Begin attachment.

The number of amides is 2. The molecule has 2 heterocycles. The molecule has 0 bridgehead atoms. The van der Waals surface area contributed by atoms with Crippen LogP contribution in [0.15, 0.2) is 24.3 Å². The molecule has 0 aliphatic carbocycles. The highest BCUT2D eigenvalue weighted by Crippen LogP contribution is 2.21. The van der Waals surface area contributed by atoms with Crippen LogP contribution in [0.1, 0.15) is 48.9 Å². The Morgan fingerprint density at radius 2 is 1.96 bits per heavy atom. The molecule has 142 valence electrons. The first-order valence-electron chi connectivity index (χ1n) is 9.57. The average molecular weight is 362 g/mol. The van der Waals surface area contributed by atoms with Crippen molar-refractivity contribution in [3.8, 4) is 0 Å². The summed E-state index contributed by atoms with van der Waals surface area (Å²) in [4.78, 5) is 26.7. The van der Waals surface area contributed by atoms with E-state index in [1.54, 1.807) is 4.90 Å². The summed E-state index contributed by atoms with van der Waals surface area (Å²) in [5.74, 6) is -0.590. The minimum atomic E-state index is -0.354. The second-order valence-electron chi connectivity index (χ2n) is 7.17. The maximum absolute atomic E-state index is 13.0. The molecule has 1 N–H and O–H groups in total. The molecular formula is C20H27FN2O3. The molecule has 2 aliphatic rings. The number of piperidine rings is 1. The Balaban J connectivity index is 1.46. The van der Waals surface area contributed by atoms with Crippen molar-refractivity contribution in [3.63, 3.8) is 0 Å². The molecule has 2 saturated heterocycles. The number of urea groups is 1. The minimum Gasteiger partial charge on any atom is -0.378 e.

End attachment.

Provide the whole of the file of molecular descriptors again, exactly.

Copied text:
The number of amides is 2. The molecule has 2 heterocycles. The molecule has 0 bridgehead atoms. The van der Waals surface area contributed by atoms with Crippen LogP contribution in [0.15, 0.2) is 24.3 Å². The molecule has 0 aliphatic carbocycles. The highest BCUT2D eigenvalue weighted by Crippen LogP contribution is 2.21. The van der Waals surface area contributed by atoms with Crippen LogP contribution in [0.1, 0.15) is 48.9 Å². The Morgan fingerprint density at radius 2 is 1.96 bits per heavy atom. The molecule has 142 valence electrons. The first-order valence-electron chi connectivity index (χ1n) is 9.57. The average molecular weight is 362 g/mol. The van der Waals surface area contributed by atoms with Crippen molar-refractivity contribution in [3.8, 4) is 0 Å². The summed E-state index contributed by atoms with van der Waals surface area (Å²) in [4.78, 5) is 26.7. The van der Waals surface area contributed by atoms with E-state index in [1.54, 1.807) is 4.90 Å². The summed E-state index contributed by atoms with van der Waals surface area (Å²) in [5.74, 6) is -0.590. The minimum atomic E-state index is -0.354. The second-order valence-electron chi connectivity index (χ2n) is 7.17. The maximum absolute atomic E-state index is 13.0. The molecule has 1 N–H and O–H groups in total. The molecular formula is C20H27FN2O3. The molecule has 2 aliphatic rings. The number of piperidine rings is 1. The Balaban J connectivity index is 1.46. The van der Waals surface area contributed by atoms with Crippen molar-refractivity contribution in [3.63, 3.8) is 0 Å². The molecule has 2 saturated heterocycles. The number of urea groups is 1. The minimum Gasteiger partial charge on any atom is -0.378 e.